Houston, We Have a Problem.

David Day

2 min read
According to Gallup, 62% of Americans are working from home now. That number is double what it was in Mid-March 2020. That’s an astounding figure, and it has broad and deep implications in how business is done moving forward. 

But how is that playing out in your world? 

It’s been nearly two months since the Covid19 guidelines were issued, and by now you’ve made the work-from-home adjustment and may even be in a new rhythm with your team. You have meetings, get reports, talk to customers, and you’re doing business. I know it doesn’t feel like time to celebrate but give yourself an “attaboy/girl” for moving forward and keeping it going. You’re the envy of many.

But there is a problem: we’re not meant for this. 

We are meant for social interaction. Human beings need human contact. Some team members handle isolation really well- others just don’t. It may seem that introverted team members may do better in a WFH environment, but that’s not always the case. When there is no water cooler conversation, no coffee break, and no lunchroom interaction, even the introverted can become disoriented. When that happens, it affects the entire team, and by the time you realize it, it may be too late.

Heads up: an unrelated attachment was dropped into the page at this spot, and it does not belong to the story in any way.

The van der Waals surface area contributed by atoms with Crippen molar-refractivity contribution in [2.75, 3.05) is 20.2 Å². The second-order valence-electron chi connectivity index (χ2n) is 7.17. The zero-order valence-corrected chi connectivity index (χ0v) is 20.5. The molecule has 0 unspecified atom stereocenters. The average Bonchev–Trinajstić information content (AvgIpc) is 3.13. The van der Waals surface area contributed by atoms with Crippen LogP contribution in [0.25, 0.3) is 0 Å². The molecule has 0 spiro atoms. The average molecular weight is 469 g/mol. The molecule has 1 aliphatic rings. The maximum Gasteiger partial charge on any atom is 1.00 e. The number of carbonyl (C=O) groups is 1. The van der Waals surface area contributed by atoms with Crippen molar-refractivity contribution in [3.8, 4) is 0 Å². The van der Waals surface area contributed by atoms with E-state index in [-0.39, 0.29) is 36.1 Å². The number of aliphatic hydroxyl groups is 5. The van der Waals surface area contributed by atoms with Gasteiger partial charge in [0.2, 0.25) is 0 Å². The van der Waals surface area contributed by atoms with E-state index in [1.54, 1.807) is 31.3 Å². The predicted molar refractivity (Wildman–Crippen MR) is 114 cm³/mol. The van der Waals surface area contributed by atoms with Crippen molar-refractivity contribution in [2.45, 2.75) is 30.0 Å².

Interestingly, Astronauts have a lot to say about working in isolation and feeling lonely and disconnected. Who knows more about working in an isolated environment than someone in the International Space Station? Did you know there is a profession called “Space Psychologist?” This link shows an article from Forbes with some good tips from Astronauts that seem appropriate for the WFH environment. Keep in mind, Astronauts train for this- we didn’t get any warning, much less training, for functioning in our Mercury Capsule of a workspace. 

So, earth to business leader: pay attention to your people on a different, more personal level. Don’t simply ask about their work list. Listen for what they care about. Great employers engage the entire person, not just the part that shows up to work. “How’s your mom?” “Is your daughter upset there isn’t a graduation ceremony?” “Are you sleeping well and getting exercise?” 
It’s just a conversation, but it’s a step in the right direction. Let’s take one small step for mankind. 

It’s a new DAY. Make it great. 

David Day is a marketing and business growth consultant with an emphasis on customer service, marketing, and culture.

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